Rio Ferdinand's regeneration company readies planning application

The first planning application from a company set up by former Manchester United and England footballer Rio Ferdinand to provide affordable housing and sports facilities to serve deprived communities is expected to be submitted within the next few months, it was revealed last week.

Legacy: firm aims to deliver schemes with up to 50% affordable housing
Legacy: firm aims to deliver schemes with up to 50% affordable housing

Speaking at the Mipim UK property conference, backers of the Legacy Foundation scheme - which is being spearheaded by Ferdinand alongside fellow footballers Bobby Zamora and Mark Noble - said its first project in Bedfordshire would be moving forward next year and that an outline planning application would be submitted by February. The firm aims to deliver projects with up to 50 per cent affordable housing.

The Bedfordshire scheme will aim to deliver between 700 to 1,200 homes, incorporating a mix of build to rent, affordable and social housing, on a 22-hectare council-owned site at Kingsland, on the edge of Houghton Regis. It is also intended to provide a sports academy, educational and community facilities.

"We know that there is an outcry for more affordable housing and so we want to be at the forefront of putting that out as quickly as we can," said Ferdinand. "But we also know the quality of delivery has to be of a certain standard, so there needs to be time for that."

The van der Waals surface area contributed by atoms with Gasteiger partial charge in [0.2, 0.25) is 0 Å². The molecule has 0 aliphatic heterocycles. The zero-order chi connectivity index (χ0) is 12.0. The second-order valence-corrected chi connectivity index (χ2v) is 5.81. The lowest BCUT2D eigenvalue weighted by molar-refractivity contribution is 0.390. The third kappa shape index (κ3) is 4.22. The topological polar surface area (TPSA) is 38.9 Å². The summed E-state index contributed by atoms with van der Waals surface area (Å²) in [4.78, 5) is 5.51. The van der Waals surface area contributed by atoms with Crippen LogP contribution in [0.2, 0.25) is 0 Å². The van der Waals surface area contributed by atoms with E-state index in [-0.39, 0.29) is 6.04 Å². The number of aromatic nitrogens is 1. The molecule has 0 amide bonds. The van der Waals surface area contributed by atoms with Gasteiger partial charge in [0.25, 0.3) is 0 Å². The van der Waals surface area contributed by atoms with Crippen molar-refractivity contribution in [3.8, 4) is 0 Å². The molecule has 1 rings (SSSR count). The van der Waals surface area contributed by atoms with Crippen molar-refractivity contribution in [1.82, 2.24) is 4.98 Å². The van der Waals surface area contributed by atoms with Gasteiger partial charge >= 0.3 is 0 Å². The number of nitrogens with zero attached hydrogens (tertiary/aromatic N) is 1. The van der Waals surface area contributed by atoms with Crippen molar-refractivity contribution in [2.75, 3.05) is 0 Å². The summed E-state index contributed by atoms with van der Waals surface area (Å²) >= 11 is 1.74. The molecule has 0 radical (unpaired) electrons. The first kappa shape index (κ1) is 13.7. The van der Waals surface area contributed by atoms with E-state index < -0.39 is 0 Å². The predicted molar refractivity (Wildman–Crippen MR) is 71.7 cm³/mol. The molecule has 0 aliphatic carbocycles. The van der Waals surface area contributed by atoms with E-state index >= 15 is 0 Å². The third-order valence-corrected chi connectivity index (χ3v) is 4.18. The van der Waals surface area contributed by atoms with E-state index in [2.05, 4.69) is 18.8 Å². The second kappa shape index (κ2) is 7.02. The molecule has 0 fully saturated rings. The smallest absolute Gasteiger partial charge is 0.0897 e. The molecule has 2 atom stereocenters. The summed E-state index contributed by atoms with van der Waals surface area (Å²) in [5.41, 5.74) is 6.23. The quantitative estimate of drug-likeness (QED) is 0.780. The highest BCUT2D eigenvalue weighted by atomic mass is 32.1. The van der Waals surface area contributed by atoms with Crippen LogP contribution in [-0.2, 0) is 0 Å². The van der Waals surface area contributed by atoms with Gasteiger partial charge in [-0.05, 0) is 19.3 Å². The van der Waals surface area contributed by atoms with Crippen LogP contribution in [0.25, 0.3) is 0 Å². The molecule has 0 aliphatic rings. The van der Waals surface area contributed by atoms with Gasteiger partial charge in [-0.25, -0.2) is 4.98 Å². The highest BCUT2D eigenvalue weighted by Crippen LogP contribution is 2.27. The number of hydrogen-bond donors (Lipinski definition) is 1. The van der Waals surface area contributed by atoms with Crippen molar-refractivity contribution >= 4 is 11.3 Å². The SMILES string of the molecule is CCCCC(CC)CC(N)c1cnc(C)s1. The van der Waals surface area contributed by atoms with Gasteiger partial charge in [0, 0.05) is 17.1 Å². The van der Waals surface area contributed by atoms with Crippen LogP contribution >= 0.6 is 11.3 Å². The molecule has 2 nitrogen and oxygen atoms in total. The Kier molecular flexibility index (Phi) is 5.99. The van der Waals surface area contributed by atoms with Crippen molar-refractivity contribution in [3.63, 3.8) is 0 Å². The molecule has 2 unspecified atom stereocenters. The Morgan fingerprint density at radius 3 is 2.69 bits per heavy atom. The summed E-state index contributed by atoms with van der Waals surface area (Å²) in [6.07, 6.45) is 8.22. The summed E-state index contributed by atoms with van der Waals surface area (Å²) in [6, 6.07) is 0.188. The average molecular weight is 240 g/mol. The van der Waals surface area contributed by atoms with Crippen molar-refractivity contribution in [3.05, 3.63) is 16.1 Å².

"We want to move forward as quickly as we can but we recognise that there is a planning and design process to go through," said the project’s consultant, Colliers International director Richard Walsh. "We would like to be on site in the fourth quarter of 2017 or the first quarter of 2018, depending on planning."

Andrew Davie, development infrastructure group manager at Central Bedfordshire Council, said the scheme would form a link between the existing community and new housing which is being developed on a major expansion area at the edge of the town.

"We don’t want to develop it in isolation", he said. "This is the first Legacy scheme, so it needs to be an exemplar scheme that sets a benchmark for the ones that will follow."

Ferdinand said the project was inspired by the experience of growing up a council estate. "We have a very good understanding of how these communities work, what makes them tick and what’s missing," he said.

He said a key part of the process would be engaging with the local community on how they would like to see the scheme develop.

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